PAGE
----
Not A Crime’s education equality campaign works through street art to raise awareness of the Baha’is of Iran, the country’s largest religious minority. Since the 1979 Islamic Revolution, the Iranian government has blocked Bahai’s from pursuing further education, which is a key tenet of the Baha’i faith, along with gender equality. 

The campaign works with curators and street artists around the world, creating innovative murals that tell the story of the Baha’is. IranWire's series about the murals will continue over the coming months as the project moves from global locations through the American South and finally to Harlem in New York City.

 

The latest addition to the art scene in Nashville, Tennessee, is a mural about the human rights crisis facing the Baha’i religious minority in Iran. Tens of thousands of young Baha’is have been blocked or expelled from university since Iran’s 1979 Islamic Revolution – just because of their beliefs.

The Nashville mural, in the city’s Fort Houston district, by local street artist Rönzi, is the latest addition to the global Not A Crime campaign. Not A Crime, which was started by IranWire’s founder and editor-in-chief Maziar Bahari, works with street artists around the world to raise awareness of the situation of the Iranian Baha’i community. Public art pieces for the issue have been painted in New York, across Brazil, in Cape Town, London and Sydney. Three recent murals, in Atlanta, Georgia formed the start of a special series of Not A Crime murals in the American South, with a focus on the US Civil Rights movement. The Atlanta murals were painted in the historic Martin Luther King District and directly address education equality.

Rönzi’s work also makes a clear reference to Civil Rights – specifically to race relations issues. His image plays on the much-loved 1970s arcade game Space Invaders. In the original game, a player fires a laser cannon to defeat alien invaders before they can land on Earth. But Rönzi’s piece turns the original game on its head: instead of destroying aliens, the laser blasts transform them from homogenous invaders into a diverse range of colors and shapes. His mural also flips the original vertical orientation of the game to a horizontal left-right arrangement.

The aliens, Rönzi said, represent all peoples and cultures. “I like how in the video game, if you have ever played, the top is attacking the bottom of the screen. But in this mural, the right side, which represents hatred and intolerance, is attacking the left side, which is unity in diversity.”

Space Invaders is a longstanding motif in street art. The image was pioneered by the Banksy protege “Invader” and has been referenced by celebrated artists such as Ron English

Rönzi also referenced two of the Not A Crime murals previously painted in New York. ASVP’s barbed pencil and Cyrcle’s broken ruler were both evoked in the Nashville piece. The laser blasts took the form of these pencils and rulers to illustrate the role of education in transforming hatred and intolerance into diversity and unity.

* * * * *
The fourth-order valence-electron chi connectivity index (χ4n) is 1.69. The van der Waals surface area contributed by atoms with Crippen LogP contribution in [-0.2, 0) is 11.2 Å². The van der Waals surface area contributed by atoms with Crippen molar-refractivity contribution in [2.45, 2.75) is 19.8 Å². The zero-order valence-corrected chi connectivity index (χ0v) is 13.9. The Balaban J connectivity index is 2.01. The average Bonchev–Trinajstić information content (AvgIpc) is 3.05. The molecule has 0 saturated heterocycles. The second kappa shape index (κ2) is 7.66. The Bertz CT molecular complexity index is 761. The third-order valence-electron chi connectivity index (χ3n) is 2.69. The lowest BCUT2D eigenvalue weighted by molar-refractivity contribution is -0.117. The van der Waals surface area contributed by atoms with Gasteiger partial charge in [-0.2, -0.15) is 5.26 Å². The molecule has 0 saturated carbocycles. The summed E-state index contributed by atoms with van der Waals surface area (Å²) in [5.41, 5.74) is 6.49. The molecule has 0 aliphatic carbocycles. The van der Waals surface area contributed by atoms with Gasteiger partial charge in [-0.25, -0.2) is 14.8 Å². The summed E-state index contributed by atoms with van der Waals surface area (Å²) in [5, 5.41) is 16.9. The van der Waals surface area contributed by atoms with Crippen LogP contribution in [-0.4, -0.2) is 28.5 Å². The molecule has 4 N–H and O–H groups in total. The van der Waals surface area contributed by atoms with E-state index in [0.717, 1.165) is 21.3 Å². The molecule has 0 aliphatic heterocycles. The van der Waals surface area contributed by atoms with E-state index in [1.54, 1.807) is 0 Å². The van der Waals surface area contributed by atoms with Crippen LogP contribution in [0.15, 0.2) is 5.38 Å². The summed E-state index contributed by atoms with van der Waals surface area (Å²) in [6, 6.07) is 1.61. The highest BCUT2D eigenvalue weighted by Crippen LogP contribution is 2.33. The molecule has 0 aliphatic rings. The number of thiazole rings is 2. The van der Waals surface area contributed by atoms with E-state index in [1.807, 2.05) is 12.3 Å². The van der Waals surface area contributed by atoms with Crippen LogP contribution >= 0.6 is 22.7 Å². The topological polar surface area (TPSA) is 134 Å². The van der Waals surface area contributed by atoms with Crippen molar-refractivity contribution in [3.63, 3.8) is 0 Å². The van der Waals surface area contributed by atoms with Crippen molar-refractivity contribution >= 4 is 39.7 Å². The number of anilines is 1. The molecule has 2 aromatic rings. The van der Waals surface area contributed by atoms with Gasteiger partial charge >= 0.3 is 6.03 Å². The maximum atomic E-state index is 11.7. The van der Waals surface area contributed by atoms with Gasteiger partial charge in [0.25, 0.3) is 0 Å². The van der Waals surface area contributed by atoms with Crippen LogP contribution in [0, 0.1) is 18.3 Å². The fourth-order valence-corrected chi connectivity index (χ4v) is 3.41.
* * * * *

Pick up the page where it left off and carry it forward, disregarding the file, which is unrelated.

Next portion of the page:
“I wanted to create something that would be playful, but convey the message of the campaign, which is serious,” he said. “It doesn’t matter about location. Anybody anywhere has the capacity to stand up to injustice. The more voices that are involved in that and standing up to those injustices the better off we all are.”

Public art has a unique role to play in social causes, Rönzi said. “Street art can be very local and it exists locally so it can mobilize people where they live. Street art is great for bringing political messages to a local platform. It’s becoming a very popular form of modern day art expression.”

Nashville is still new to the street art world. But the Not A Crime mural follows a series of recent public art campaigns. Rönzi’s piece was produced in collaboration with Nashville’s Color Theory Studios, which have been at the forefront of introducing the city to public art.

Tinsley Dempsey, a Nashville resident and the founder of Color Theory Studios, embraced the project.

“I absolutely love the Rönzi piece,” she said. “It's going be seen by so many people who come out to this area.”

Rachel Wolfe, who commissioned Rönzi’s piece on behalf of Not A Crime, said that local support is key to building a global human rights campaign.

"People often stop and speak to the artist and would really connect to this specific image from their childhood,” she said. “And they appreciated the way this game was repurposed to connect them to this issue of education and to a specific situation they didn’t know about. It’s a great example of how street art and popular culture can play a role in raising awareness of a human rights crisis happening in a country far, far away.”

 

Read about Not a Crime in Dallas: "Giving a voice to the voiceless"

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